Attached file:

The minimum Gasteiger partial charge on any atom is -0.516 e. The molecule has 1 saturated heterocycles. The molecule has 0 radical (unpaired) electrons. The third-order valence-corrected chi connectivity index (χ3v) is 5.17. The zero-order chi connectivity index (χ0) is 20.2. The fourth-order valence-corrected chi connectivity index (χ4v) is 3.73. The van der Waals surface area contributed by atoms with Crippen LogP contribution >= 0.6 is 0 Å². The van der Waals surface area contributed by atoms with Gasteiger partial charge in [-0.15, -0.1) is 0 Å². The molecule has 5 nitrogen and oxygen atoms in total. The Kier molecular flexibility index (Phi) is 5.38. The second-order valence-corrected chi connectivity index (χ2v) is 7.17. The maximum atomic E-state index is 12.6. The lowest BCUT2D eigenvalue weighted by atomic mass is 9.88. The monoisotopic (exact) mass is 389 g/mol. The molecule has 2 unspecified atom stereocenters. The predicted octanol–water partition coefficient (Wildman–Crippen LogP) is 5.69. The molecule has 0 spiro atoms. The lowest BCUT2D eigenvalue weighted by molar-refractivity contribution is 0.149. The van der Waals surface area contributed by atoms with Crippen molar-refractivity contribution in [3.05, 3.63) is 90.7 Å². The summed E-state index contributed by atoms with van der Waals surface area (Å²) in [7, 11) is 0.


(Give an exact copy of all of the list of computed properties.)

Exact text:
The minimum Gasteiger partial charge on any atom is -0.516 e. The molecule has 1 saturated heterocycles. The molecule has 0 radical (unpaired) electrons. The third-order valence-corrected chi connectivity index (χ3v) is 5.17. The zero-order chi connectivity index (χ0) is 20.2. The fourth-order valence-corrected chi connectivity index (χ4v) is 3.73. The van der Waals surface area contributed by atoms with Crippen LogP contribution >= 0.6 is 0 Å². The van der Waals surface area contributed by atoms with Gasteiger partial charge in [-0.15, -0.1) is 0 Å². The molecule has 5 nitrogen and oxygen atoms in total. The Kier molecular flexibility index (Phi) is 5.38. The second-order valence-corrected chi connectivity index (χ2v) is 7.17. The maximum atomic E-state index is 12.6. The lowest BCUT2D eigenvalue weighted by atomic mass is 9.88. The monoisotopic (exact) mass is 389 g/mol. The molecule has 2 unspecified atom stereocenters. The predicted octanol–water partition coefficient (Wildman–Crippen LogP) is 5.69. The molecule has 0 spiro atoms. The lowest BCUT2D eigenvalue weighted by molar-refractivity contribution is 0.149. The van der Waals surface area contributed by atoms with Crippen molar-refractivity contribution in [3.05, 3.63) is 90.7 Å². The summed E-state index contributed by atoms with van der Waals surface area (Å²) in [7, 11) is 0.